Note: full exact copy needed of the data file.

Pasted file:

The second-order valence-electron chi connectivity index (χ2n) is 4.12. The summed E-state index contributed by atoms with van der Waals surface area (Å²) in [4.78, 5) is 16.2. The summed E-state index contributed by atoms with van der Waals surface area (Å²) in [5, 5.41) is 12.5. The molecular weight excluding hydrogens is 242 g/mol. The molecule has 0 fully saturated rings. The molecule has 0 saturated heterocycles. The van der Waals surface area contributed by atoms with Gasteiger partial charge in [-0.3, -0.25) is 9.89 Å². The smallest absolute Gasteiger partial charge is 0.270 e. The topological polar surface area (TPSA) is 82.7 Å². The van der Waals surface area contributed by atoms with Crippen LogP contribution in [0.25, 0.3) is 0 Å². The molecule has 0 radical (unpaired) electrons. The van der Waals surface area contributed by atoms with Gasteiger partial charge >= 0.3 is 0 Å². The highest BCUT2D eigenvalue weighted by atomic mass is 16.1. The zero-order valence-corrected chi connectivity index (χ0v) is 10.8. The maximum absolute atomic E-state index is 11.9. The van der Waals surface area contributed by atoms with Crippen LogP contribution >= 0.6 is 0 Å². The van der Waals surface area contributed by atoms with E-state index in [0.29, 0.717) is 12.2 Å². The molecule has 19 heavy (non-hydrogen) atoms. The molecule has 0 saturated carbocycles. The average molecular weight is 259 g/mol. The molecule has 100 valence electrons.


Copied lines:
The second-order valence-electron chi connectivity index (χ2n) is 4.12. The summed E-state index contributed by atoms with van der Waals surface area (Å²) in [4.78, 5) is 16.2. The summed E-state index contributed by atoms with van der Waals surface area (Å²) in [5, 5.41) is 12.5. The molecular weight excluding hydrogens is 242 g/mol. The molecule has 0 fully saturated rings. The molecule has 0 saturated heterocycles. The van der Waals surface area contributed by atoms with Gasteiger partial charge in [-0.3, -0.25) is 9.89 Å². The smallest absolute Gasteiger partial charge is 0.270 e. The topological polar surface area (TPSA) is 82.7 Å². The van der Waals surface area contributed by atoms with Crippen LogP contribution in [0.25, 0.3) is 0 Å². The molecule has 0 radical (unpaired) electrons. The van der Waals surface area contributed by atoms with Gasteiger partial charge >= 0.3 is 0 Å². The highest BCUT2D eigenvalue weighted by atomic mass is 16.1. The zero-order valence-corrected chi connectivity index (χ0v) is 10.8. The maximum absolute atomic E-state index is 11.9. The van der Waals surface area contributed by atoms with Crippen LogP contribution >= 0.6 is 0 Å². The van der Waals surface area contributed by atoms with E-state index in [0.29, 0.717) is 12.2 Å². The molecule has 19 heavy (non-hydrogen) atoms. The molecule has 0 saturated carbocycles. The average molecular weight is 259 g/mol. The molecule has 100 valence electrons.